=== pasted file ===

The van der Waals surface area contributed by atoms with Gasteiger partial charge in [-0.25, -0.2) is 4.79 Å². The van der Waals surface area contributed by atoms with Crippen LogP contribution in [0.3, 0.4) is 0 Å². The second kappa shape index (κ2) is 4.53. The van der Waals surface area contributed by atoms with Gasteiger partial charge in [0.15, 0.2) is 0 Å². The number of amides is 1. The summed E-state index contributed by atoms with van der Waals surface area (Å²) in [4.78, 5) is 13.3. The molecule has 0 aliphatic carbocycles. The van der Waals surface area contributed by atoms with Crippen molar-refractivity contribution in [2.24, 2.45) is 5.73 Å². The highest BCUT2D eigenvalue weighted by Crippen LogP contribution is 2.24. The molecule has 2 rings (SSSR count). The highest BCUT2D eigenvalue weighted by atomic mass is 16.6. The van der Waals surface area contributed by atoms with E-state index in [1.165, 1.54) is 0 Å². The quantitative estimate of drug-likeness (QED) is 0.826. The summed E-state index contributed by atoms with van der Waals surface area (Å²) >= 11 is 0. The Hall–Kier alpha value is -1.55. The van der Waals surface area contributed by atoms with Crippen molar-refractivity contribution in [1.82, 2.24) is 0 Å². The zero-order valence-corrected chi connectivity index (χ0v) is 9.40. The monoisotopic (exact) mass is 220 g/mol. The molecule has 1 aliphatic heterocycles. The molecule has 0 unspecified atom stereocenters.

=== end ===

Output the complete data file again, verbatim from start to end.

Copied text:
The van der Waals surface area contributed by atoms with Gasteiger partial charge in [-0.25, -0.2) is 4.79 Å². The van der Waals surface area contributed by atoms with Crippen LogP contribution in [0.3, 0.4) is 0 Å². The second kappa shape index (κ2) is 4.53. The van der Waals surface area contributed by atoms with Gasteiger partial charge in [0.15, 0.2) is 0 Å². The number of amides is 1. The summed E-state index contributed by atoms with van der Waals surface area (Å²) in [4.78, 5) is 13.3. The molecule has 0 aliphatic carbocycles. The van der Waals surface area contributed by atoms with Crippen molar-refractivity contribution in [2.24, 2.45) is 5.73 Å². The highest BCUT2D eigenvalue weighted by Crippen LogP contribution is 2.24. The molecule has 2 rings (SSSR count). The highest BCUT2D eigenvalue weighted by atomic mass is 16.6. The van der Waals surface area contributed by atoms with E-state index in [1.165, 1.54) is 0 Å². The quantitative estimate of drug-likeness (QED) is 0.826. The summed E-state index contributed by atoms with van der Waals surface area (Å²) >= 11 is 0. The Hall–Kier alpha value is -1.55. The van der Waals surface area contributed by atoms with Crippen molar-refractivity contribution in [1.82, 2.24) is 0 Å². The zero-order valence-corrected chi connectivity index (χ0v) is 9.40. The monoisotopic (exact) mass is 220 g/mol. The molecule has 1 aliphatic heterocycles. The molecule has 0 unspecified atom stereocenters.